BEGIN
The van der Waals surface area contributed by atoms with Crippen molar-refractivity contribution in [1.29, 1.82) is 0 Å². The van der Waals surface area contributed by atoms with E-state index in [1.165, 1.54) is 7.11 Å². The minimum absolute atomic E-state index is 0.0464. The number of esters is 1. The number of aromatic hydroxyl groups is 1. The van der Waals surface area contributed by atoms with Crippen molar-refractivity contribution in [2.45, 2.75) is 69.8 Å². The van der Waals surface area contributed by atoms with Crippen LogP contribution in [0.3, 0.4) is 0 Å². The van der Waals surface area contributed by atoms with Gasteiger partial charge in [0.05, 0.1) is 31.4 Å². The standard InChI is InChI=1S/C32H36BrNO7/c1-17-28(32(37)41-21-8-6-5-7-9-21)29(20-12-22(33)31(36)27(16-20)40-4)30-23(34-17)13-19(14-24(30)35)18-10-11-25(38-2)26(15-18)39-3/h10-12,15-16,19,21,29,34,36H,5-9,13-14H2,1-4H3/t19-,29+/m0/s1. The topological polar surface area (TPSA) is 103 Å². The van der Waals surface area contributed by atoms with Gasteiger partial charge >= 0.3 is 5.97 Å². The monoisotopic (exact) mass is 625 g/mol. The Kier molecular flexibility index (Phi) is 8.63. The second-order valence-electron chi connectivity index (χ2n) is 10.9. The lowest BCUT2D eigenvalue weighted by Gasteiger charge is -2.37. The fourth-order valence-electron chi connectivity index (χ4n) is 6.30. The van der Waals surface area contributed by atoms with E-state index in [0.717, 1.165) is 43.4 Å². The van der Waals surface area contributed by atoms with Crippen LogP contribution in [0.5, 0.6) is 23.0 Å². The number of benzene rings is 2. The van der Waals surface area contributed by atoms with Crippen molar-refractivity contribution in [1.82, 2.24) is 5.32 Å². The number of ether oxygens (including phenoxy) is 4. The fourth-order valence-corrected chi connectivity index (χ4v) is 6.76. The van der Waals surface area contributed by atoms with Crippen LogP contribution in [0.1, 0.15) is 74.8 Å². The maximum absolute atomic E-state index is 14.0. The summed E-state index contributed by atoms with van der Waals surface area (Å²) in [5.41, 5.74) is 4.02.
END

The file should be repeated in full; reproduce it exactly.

The van der Waals surface area contributed by atoms with Crippen molar-refractivity contribution in [1.29, 1.82) is 0 Å². The van der Waals surface area contributed by atoms with E-state index in [1.165, 1.54) is 7.11 Å². The minimum absolute atomic E-state index is 0.0464. The number of esters is 1. The number of aromatic hydroxyl groups is 1. The van der Waals surface area contributed by atoms with Crippen molar-refractivity contribution in [2.45, 2.75) is 69.8 Å². The van der Waals surface area contributed by atoms with Crippen LogP contribution in [0.3, 0.4) is 0 Å². The van der Waals surface area contributed by atoms with Gasteiger partial charge in [0.05, 0.1) is 31.4 Å². The standard InChI is InChI=1S/C32H36BrNO7/c1-17-28(32(37)41-21-8-6-5-7-9-21)29(20-12-22(33)31(36)27(16-20)40-4)30-23(34-17)13-19(14-24(30)35)18-10-11-25(38-2)26(15-18)39-3/h10-12,15-16,19,21,29,34,36H,5-9,13-14H2,1-4H3/t19-,29+/m0/s1. The topological polar surface area (TPSA) is 103 Å². The van der Waals surface area contributed by atoms with Gasteiger partial charge >= 0.3 is 5.97 Å². The monoisotopic (exact) mass is 625 g/mol. The Kier molecular flexibility index (Phi) is 8.63. The second-order valence-electron chi connectivity index (χ2n) is 10.9. The lowest BCUT2D eigenvalue weighted by Gasteiger charge is -2.37. The fourth-order valence-electron chi connectivity index (χ4n) is 6.30. The van der Waals surface area contributed by atoms with E-state index in [0.717, 1.165) is 43.4 Å². The van der Waals surface area contributed by atoms with Crippen LogP contribution in [0.5, 0.6) is 23.0 Å². The number of benzene rings is 2. The van der Waals surface area contributed by atoms with Crippen molar-refractivity contribution in [1.82, 2.24) is 5.32 Å². The number of ether oxygens (including phenoxy) is 4. The fourth-order valence-corrected chi connectivity index (χ4v) is 6.76. The van der Waals surface area contributed by atoms with Crippen LogP contribution in [0.1, 0.15) is 74.8 Å². The maximum absolute atomic E-state index is 14.0. The summed E-state index contributed by atoms with van der Waals surface area (Å²) in [5.41, 5.74) is 4.02.